The Sheriff's 1901 - 2000
From Old Brooksville in Photos and Stories
January 2004 Vol 68
Publisher: Bob Martinez
Used with Permission
1901 - 1921 W. E. Law
The father of Neil Law Sr., who would also be Sheriff. The first Sheriff of the 20th century, he was the first to utilize the telephone and the automobile. His tenure was the longest up to that time.
1921 - 1933 W. E. Cobb
The father of Bill Cobb, a popular City Police Chief for many years. The elder Cobb was a stern, hard man for hard times. This was the era of prohibition and it brought about anew era of crime and introduced "gangsters" to everyday headlines. There was a lot of bloodshed including at the hands of Cobb when he shot and killed Warren Springstead in 1930 and "Cager" Rogers in 1932, two prominent local citizens,under a cloud of controversy. He was Sheriff at the time of the infamous Tangerine Hotel driveby shotgun slaying of Herbert Smithson, City Attorney in 1931. Smithson was suspected of being a government informant on bootlegging operations. Cobb died in 1946.
1933 - 1949 Neil Law
One of the most popular Sheriff's in local history (see One Tough Dude). He tamed the bootleggers and violent crime that raged under Cobb. He was the first to use radios to nab criminals or keep in contact with deputies. He faced down Tampa gangster Charley Wall. He was praised nationally in the magazine article, "The Sheriff with a Heart" which was also mentioned over NBC News in 1947. He died in 1960.
1949 - 1971 Sim L. Lowman
Lowman had the longest tenure of any Sheriff in Hernando County History. Even though it was just a bit over 20 years, it may have seemed like a hundred. Comparing the attitudes and lifestyles from 1949 -1971 are like comparing it to another century. He underwent the most turbulent and sensitive times of integration, but handled it with great aplomb and fairness. He was at one time the President of the Florida Sheriff's Association and his famous annual fish fry of mullet,grits and huspuppies raised much money for the Florida Sheriff's Youth Fund. When he died in 1992, he was remembered as a friend for everyman.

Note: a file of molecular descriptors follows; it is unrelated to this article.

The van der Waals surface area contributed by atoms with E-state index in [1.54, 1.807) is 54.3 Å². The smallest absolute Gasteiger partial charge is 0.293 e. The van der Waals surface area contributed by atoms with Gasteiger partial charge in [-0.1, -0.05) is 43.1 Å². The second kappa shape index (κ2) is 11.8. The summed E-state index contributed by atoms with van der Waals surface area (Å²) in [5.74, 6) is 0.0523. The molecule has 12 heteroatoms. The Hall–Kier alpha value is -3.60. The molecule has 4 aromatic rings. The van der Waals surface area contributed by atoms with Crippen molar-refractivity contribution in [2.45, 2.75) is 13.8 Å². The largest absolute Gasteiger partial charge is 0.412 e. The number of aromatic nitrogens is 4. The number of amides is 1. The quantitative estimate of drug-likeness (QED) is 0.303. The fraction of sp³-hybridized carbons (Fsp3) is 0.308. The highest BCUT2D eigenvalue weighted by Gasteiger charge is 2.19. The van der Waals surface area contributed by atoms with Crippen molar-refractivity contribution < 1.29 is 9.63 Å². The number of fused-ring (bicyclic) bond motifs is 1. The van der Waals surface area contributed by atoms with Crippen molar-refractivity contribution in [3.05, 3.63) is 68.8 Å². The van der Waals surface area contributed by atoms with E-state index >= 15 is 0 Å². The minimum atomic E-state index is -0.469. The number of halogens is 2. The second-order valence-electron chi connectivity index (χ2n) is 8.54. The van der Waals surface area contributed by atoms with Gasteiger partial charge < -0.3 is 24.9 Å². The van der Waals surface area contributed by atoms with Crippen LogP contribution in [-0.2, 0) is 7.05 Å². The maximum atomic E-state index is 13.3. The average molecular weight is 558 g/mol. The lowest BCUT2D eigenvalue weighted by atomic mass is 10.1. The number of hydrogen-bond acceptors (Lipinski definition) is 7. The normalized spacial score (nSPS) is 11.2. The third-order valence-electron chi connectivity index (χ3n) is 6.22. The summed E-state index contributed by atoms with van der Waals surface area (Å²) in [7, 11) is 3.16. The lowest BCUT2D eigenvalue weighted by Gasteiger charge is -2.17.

1972 - 1984 Melvin Kelly
Ever since he was a small lad, all Kelly wanted was to be a "lawman". As far back as 1941-1942, he was a military policeman during World War II. He served on Florida's Highway Patrol for a couple of years before becoming a member of the Hernando County's Sheriff Office from 1956 to 1972 as a deputy, criminal investigator and chief deputy. He was one ofthe first K-9 officers in the state using his faithful dog, "King". Kelly's detective work had him featured in worldwide detective magazines during the sixties and seventies.It was a new wave of crime involving the illegal drug trade, but his dogged efforts earned him a U. S. Department of Justice-Bureau of Narcotics and Dangerous Drugs Award. Always a smile for everyone even up to the end on April 11, 2002.
1985 - 2000 Tom Mylander
No one else experienced the growth that Mylander did. Earlier Sheriffs, especially before the late 1960's never worried much about the west side of the county. With the booming of Spring Hill's population, a radical shift in demographics propeled Hernando County into the big leagues of crime. It was a new breed of criminal, like Hank Earl Carr and the hostage situation at I-75 or Michael"Edwin" Kaprate,charged with killing 6 elderly patients. They use to say, "It can't happen here". Well it did. Mylander's budget grew from $3.4 million to $16.2 million. Deputies went from 44 to 180. An aviation unit grew to include tow turbine powered helicopters. He also formed a team of forensic professionals. He was the first sheriff to utiize modern ways of law enforcement. When he left office in 2000, he had won numerous awards for his achievements.